In the beginning of the 2006 blockbuster The Da Vinci Code, Professor Robert Langdon, played by Tom Hanks, reaches cautiously into his pants pocket, delicately retrieving a circular silver object no bigger than a dime.
“It’s a GPS dot, accurate within two feet anywhere on the globe,” he’s told.
Without his knowledge, French investigators—suspecting Langdon of murder—had slipped it on his person to track his movements across Europe. Because of its size, he never even knew it was there.
Four years after the movie’s release, aerospace engineering assistant professor Todd Humphreys receives a phone call. A panicked woman explains that her ex-boyfriend from California has somehow tracked her down in Texas, showing up wherever she goes too often for it to be a coincidence. The kicker: each time she runs into him, an open laptop is sitting on his car’s dashboard. He had planted a GPS tracking device somewhere on her car.
The mechanic she took her car to couldn’t locate the device; the police department she called lacked the technical support to find it. Even the FBI couldn’t help. So as a last resort, she picked up the phone and dialed UT’s navigation expert.
What was just years ago a figment of an author’s imagination is now a freaky but all-too-real possibility. GPS devices are getting smaller and easier to conceal. In fact, something similar to The Da Vinci Code dot already exists. Not quite as small as a dime, today’s fully functioning tracking devices come as small as a car key fob.
“After that phone call, it dawned on me,” says Humphreys, director of UT’s Radionavigation Lab. “What I saw as a normal evolution of GPS technology was potentially a threat.”
Humphreys is sounding the alarm bells for a problem that many people aren’t aware exists. Global positioning system technology has advanced dramatically over the last decade, and the proof is in the meter-level accuracy of our TomToms, Garmins, and iPhones. With very little effort, an angry ex-spouse could easily follow in your footsteps—literally. Though not yet accessible via cell phone or car GPS system, the evolution of GPS technology has now led to millimeter-level accuracy.
“The GPS dot is going to be a wonderful and terrible thing,” Humphreys says. “It will be beneficial for those of us who lose things. The barriers to sharing with neighbors will decrease. But the possibilities for invasion of privacy are endless.”
And that invasion of privacy is, in some states, not illegal. In Texas, it’s a Class A misdemeanor offense to place a tracking device on a vehicle owned or leased by another person, but in many other states, the practice is perfectly legal. No federal statute addresses the legality of GPS tracking.
There’s no doubt the ability to slap a GPS dot on your phone, wallet, or keys would save time. Humphreys even imagines a world where we’ll be able to search through a database of belongings just as we search our email inboxes. “It’ll prevent all wives across the world from getting into fights with their husbands about losing the keys,” Humphreys laughs.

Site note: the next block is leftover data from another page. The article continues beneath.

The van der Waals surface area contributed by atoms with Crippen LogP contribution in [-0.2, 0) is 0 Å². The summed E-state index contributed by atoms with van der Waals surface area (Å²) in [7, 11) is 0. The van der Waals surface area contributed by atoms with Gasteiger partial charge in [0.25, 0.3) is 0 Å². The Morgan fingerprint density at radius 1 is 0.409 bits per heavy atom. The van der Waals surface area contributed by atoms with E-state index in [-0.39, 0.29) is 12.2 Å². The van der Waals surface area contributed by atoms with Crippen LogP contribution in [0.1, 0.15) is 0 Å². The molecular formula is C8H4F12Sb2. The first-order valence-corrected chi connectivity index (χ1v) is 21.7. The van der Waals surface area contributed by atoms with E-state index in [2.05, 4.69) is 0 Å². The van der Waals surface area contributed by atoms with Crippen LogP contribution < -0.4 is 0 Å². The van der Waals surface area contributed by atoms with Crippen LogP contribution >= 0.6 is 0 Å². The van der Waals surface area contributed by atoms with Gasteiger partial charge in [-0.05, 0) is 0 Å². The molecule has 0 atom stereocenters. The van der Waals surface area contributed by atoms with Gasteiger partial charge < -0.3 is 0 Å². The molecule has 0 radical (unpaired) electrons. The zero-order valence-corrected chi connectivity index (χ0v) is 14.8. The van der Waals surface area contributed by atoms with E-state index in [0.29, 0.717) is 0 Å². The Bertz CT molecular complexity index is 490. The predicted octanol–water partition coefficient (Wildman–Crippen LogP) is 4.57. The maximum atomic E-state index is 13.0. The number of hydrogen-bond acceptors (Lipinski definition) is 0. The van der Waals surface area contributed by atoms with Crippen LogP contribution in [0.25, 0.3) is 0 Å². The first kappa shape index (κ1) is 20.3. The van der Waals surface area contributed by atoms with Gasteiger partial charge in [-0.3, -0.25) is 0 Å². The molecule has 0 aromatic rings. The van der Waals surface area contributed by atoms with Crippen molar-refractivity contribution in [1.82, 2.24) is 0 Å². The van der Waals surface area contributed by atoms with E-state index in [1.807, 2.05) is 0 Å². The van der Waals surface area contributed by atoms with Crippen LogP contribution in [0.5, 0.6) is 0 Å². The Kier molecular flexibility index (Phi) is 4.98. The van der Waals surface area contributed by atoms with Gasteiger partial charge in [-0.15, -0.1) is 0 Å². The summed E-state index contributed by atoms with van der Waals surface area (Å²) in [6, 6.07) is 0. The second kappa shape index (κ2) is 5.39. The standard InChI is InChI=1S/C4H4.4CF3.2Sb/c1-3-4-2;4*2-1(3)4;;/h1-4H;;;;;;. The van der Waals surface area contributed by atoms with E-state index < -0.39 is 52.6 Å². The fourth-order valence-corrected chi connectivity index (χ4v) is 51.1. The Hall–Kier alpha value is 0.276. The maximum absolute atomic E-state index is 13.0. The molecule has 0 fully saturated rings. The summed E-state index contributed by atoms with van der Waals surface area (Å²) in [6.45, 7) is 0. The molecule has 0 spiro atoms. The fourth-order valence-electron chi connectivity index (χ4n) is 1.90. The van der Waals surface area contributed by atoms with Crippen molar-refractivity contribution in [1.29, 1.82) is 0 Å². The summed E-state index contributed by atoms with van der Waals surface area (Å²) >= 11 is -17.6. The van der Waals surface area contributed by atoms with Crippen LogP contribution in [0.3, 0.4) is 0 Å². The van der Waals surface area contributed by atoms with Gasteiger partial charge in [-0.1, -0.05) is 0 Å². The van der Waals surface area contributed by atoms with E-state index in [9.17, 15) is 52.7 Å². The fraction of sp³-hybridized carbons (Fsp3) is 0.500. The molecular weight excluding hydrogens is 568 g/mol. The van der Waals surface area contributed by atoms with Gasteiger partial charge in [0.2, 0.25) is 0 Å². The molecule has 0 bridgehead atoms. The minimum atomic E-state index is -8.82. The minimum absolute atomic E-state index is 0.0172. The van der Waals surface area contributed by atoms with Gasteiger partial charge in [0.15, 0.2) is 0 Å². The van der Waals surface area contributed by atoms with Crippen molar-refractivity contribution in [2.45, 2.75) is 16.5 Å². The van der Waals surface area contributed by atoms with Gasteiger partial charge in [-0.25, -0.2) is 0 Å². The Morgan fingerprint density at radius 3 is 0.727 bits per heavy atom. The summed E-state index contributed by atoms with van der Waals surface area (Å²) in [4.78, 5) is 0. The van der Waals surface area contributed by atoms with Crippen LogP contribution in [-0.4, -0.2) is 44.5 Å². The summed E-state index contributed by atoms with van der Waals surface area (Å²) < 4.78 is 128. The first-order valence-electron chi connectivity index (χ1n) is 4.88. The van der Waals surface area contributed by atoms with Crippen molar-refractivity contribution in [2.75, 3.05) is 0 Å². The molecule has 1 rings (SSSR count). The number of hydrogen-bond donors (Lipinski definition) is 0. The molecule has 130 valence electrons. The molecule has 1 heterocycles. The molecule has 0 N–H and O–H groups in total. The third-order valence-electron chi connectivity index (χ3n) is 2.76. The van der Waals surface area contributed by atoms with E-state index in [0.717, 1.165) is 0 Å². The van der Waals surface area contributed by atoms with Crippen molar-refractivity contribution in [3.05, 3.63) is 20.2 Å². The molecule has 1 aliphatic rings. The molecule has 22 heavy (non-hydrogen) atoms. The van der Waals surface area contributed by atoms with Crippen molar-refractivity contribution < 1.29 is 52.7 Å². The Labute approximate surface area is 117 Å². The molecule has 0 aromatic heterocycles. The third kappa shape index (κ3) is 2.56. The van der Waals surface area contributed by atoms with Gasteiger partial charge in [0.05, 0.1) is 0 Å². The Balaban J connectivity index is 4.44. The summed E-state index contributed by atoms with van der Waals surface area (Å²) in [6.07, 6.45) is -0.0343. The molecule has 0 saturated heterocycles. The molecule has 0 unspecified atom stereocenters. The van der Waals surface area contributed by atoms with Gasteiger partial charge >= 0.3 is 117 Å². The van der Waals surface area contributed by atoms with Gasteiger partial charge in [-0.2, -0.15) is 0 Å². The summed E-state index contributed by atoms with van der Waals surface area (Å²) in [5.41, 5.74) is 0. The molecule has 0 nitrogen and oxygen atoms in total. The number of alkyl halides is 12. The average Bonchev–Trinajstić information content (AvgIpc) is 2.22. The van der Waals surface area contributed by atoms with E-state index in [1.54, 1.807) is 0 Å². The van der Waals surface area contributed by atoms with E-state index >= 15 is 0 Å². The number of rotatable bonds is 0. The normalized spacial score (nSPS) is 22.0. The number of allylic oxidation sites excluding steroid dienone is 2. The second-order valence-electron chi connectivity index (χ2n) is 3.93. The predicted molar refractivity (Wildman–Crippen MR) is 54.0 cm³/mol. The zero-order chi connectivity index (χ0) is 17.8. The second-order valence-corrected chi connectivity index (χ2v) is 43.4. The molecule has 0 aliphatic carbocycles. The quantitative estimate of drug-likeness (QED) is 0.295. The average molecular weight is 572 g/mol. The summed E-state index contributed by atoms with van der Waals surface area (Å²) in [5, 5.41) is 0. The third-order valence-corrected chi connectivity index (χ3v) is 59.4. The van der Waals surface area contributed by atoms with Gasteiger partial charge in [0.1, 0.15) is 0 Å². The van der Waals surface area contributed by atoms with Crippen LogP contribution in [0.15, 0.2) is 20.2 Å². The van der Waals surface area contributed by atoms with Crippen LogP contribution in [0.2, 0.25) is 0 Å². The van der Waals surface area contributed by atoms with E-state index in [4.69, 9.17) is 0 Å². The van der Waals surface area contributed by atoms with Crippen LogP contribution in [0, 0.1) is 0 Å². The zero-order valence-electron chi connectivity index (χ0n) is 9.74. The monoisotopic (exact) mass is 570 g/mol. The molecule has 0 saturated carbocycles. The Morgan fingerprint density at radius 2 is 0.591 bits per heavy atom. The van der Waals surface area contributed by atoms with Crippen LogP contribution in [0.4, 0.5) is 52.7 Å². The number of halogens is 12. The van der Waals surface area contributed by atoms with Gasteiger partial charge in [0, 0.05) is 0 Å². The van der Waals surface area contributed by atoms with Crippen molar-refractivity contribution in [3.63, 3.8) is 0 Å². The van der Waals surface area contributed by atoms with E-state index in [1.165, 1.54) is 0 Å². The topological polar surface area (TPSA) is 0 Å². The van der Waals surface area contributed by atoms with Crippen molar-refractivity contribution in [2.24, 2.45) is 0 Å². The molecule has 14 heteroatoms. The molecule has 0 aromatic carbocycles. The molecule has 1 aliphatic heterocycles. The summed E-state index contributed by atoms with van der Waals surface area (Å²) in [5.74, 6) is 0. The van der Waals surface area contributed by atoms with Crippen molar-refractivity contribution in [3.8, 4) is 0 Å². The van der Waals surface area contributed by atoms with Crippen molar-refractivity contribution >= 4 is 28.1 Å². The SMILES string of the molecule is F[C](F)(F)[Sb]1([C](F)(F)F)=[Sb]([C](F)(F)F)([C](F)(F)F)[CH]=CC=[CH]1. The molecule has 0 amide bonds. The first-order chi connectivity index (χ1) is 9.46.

But does the bad outweigh the good? A desire for personal privacy has already prompted the development of jammers, which block GPS signals, and spoofers, which trick a GPS receiver into thinking you’re somewhere you’re not.
These devices for confounding GPS signals have their own terrifying implications: without proper GPS guidance, planes would veer off course, ships would collide, and cell phone towers would fail. With a little hacking, a full-blown terrorist attack could affect both homeland security and the economy—though Humphreys says the probability of that happening is low.
The scholars in Humphrey’s Radionavigation Lab have made this type of subversive technology, particularly spoofers, a priority in their research, attempting to create the best defenses to these devices.
“It’s like we’ve got both our black hat and white hat on,” says graduate student Daniel Shepard, who has worked in the Radionavigation Lab for two years, one as an undergrad. “We have to learn how to attack others in order to determine how we can protect ourselves.”
The lab has a few years to figure out the good and the bad of GPS—according to Humphreys, the tiny dot at the heart of all the chaos won’t really be consumer-friendly for five more years or so. The holdup: GPS signals rarely work indoors, and the price of data plans makes buying dots in bulk impractical for some.
Harmful or helpful, GPS dots are on their way, and UT’s Radionavigation Lab is on the leading edge. “Not very many institutions have an entire lab dedicated to navigation research,” Shepard says. “Robotics, space applications—it’s exciting because our research is very valuable to society.”
No one knows the value of this research better than Humphreys’ frantic female caller, whom not even he could help.
“The easiest solution wasn’t legal, so I wasn’t going to suggest it,” Humphreys says. “I ended up just telling her to switch cars with a really big, mean guy friend for a while. Even if the tracking is illegal, it’s practically unenforceable and anonymous.”
Illustration by Brown Bird Design, Photo by Robin Peeples
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